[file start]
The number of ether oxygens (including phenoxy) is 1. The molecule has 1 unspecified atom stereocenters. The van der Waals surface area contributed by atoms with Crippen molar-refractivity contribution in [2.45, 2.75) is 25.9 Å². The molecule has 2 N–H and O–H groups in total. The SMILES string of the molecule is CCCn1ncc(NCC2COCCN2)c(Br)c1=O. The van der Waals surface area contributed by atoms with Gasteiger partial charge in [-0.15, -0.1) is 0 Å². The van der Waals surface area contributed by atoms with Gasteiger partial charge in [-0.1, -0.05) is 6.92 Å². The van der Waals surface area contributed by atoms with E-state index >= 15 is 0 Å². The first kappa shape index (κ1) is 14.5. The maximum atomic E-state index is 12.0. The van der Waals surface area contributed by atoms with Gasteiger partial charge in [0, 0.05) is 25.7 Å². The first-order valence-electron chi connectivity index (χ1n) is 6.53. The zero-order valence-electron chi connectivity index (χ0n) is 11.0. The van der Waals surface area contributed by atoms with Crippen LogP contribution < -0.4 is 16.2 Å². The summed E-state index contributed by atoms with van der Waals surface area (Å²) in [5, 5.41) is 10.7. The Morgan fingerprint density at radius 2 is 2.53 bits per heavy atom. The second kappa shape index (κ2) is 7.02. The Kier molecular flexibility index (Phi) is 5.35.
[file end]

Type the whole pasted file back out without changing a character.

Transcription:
The number of ether oxygens (including phenoxy) is 1. The molecule has 1 unspecified atom stereocenters. The van der Waals surface area contributed by atoms with Crippen molar-refractivity contribution in [2.45, 2.75) is 25.9 Å². The molecule has 2 N–H and O–H groups in total. The SMILES string of the molecule is CCCn1ncc(NCC2COCCN2)c(Br)c1=O. The van der Waals surface area contributed by atoms with Gasteiger partial charge in [-0.15, -0.1) is 0 Å². The van der Waals surface area contributed by atoms with Gasteiger partial charge in [-0.1, -0.05) is 6.92 Å². The van der Waals surface area contributed by atoms with E-state index >= 15 is 0 Å². The first kappa shape index (κ1) is 14.5. The maximum atomic E-state index is 12.0. The van der Waals surface area contributed by atoms with Gasteiger partial charge in [0, 0.05) is 25.7 Å². The first-order valence-electron chi connectivity index (χ1n) is 6.53. The zero-order valence-electron chi connectivity index (χ0n) is 11.0. The van der Waals surface area contributed by atoms with Crippen LogP contribution < -0.4 is 16.2 Å². The summed E-state index contributed by atoms with van der Waals surface area (Å²) in [5, 5.41) is 10.7. The Morgan fingerprint density at radius 2 is 2.53 bits per heavy atom. The second kappa shape index (κ2) is 7.02. The Kier molecular flexibility index (Phi) is 5.35.